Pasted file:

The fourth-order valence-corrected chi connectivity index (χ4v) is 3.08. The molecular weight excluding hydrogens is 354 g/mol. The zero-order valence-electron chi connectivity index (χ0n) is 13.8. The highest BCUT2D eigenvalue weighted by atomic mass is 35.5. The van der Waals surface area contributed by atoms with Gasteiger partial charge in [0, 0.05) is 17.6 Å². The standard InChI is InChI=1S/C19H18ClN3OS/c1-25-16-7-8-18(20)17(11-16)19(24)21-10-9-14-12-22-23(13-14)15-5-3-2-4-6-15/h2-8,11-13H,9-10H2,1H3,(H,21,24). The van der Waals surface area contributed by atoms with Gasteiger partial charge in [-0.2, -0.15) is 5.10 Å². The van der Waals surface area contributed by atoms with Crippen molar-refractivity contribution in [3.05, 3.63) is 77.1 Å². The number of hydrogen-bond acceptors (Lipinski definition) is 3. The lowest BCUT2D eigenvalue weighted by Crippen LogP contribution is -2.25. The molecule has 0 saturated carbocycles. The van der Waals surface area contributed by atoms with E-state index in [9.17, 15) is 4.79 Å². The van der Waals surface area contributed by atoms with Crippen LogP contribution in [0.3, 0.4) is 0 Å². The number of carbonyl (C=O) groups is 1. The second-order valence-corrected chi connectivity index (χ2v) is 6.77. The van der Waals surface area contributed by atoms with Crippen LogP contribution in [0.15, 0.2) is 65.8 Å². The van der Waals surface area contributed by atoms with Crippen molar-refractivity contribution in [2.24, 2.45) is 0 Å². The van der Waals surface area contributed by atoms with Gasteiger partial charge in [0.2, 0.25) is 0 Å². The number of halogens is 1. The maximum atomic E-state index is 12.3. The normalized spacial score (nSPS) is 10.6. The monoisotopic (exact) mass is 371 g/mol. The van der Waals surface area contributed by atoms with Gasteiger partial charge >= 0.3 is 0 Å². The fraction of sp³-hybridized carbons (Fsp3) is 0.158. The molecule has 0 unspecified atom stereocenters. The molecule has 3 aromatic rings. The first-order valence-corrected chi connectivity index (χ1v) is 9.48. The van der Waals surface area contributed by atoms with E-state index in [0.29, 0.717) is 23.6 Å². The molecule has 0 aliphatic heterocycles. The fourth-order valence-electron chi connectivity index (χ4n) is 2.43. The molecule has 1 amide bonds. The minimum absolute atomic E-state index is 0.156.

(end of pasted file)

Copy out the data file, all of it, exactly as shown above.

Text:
The fourth-order valence-corrected chi connectivity index (χ4v) is 3.08. The molecular weight excluding hydrogens is 354 g/mol. The zero-order valence-electron chi connectivity index (χ0n) is 13.8. The highest BCUT2D eigenvalue weighted by atomic mass is 35.5. The van der Waals surface area contributed by atoms with Gasteiger partial charge in [0, 0.05) is 17.6 Å². The standard InChI is InChI=1S/C19H18ClN3OS/c1-25-16-7-8-18(20)17(11-16)19(24)21-10-9-14-12-22-23(13-14)15-5-3-2-4-6-15/h2-8,11-13H,9-10H2,1H3,(H,21,24). The van der Waals surface area contributed by atoms with Gasteiger partial charge in [-0.2, -0.15) is 5.10 Å². The van der Waals surface area contributed by atoms with Crippen molar-refractivity contribution in [3.05, 3.63) is 77.1 Å². The number of hydrogen-bond acceptors (Lipinski definition) is 3. The lowest BCUT2D eigenvalue weighted by Crippen LogP contribution is -2.25. The molecule has 0 saturated carbocycles. The van der Waals surface area contributed by atoms with E-state index in [9.17, 15) is 4.79 Å². The van der Waals surface area contributed by atoms with Crippen LogP contribution in [0.3, 0.4) is 0 Å². The number of carbonyl (C=O) groups is 1. The second-order valence-corrected chi connectivity index (χ2v) is 6.77. The van der Waals surface area contributed by atoms with Crippen LogP contribution in [0.15, 0.2) is 65.8 Å². The van der Waals surface area contributed by atoms with Crippen molar-refractivity contribution in [2.24, 2.45) is 0 Å². The van der Waals surface area contributed by atoms with Gasteiger partial charge in [0.2, 0.25) is 0 Å². The number of halogens is 1. The maximum atomic E-state index is 12.3. The normalized spacial score (nSPS) is 10.6. The monoisotopic (exact) mass is 371 g/mol. The van der Waals surface area contributed by atoms with Gasteiger partial charge >= 0.3 is 0 Å². The fraction of sp³-hybridized carbons (Fsp3) is 0.158. The molecule has 0 unspecified atom stereocenters. The molecule has 3 aromatic rings. The first-order valence-corrected chi connectivity index (χ1v) is 9.48. The van der Waals surface area contributed by atoms with E-state index in [0.29, 0.717) is 23.6 Å². The molecule has 0 aliphatic heterocycles. The fourth-order valence-electron chi connectivity index (χ4n) is 2.43. The molecule has 1 amide bonds. The minimum absolute atomic E-state index is 0.156.